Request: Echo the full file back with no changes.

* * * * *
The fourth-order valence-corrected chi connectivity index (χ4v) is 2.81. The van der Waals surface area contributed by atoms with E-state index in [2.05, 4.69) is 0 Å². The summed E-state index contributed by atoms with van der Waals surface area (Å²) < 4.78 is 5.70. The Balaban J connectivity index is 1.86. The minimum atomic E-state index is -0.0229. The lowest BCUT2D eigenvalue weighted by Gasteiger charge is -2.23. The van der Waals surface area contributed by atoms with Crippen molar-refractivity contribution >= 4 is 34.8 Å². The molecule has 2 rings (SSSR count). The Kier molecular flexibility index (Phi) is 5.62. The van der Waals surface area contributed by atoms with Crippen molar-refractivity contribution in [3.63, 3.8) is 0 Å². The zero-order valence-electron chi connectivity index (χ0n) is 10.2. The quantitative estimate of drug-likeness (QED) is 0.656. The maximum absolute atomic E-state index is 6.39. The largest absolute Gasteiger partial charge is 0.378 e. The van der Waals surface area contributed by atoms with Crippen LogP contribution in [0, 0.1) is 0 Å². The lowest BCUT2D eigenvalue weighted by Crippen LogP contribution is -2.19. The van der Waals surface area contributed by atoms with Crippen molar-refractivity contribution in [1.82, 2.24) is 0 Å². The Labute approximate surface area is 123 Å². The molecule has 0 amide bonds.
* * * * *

The fourth-order valence-corrected chi connectivity index (χ4v) is 2.81. The van der Waals surface area contributed by atoms with E-state index in [2.05, 4.69) is 0 Å². The summed E-state index contributed by atoms with van der Waals surface area (Å²) < 4.78 is 5.70. The Balaban J connectivity index is 1.86. The minimum atomic E-state index is -0.0229. The lowest BCUT2D eigenvalue weighted by Gasteiger charge is -2.23. The van der Waals surface area contributed by atoms with Crippen molar-refractivity contribution >= 4 is 34.8 Å². The molecule has 2 rings (SSSR count). The Kier molecular flexibility index (Phi) is 5.62. The van der Waals surface area contributed by atoms with Crippen molar-refractivity contribution in [3.63, 3.8) is 0 Å². The zero-order valence-electron chi connectivity index (χ0n) is 10.2. The quantitative estimate of drug-likeness (QED) is 0.656. The maximum absolute atomic E-state index is 6.39. The largest absolute Gasteiger partial charge is 0.378 e. The van der Waals surface area contributed by atoms with Crippen LogP contribution in [0, 0.1) is 0 Å². The lowest BCUT2D eigenvalue weighted by Crippen LogP contribution is -2.19. The van der Waals surface area contributed by atoms with Crippen molar-refractivity contribution in [1.82, 2.24) is 0 Å². The Labute approximate surface area is 123 Å². The molecule has 0 amide bonds.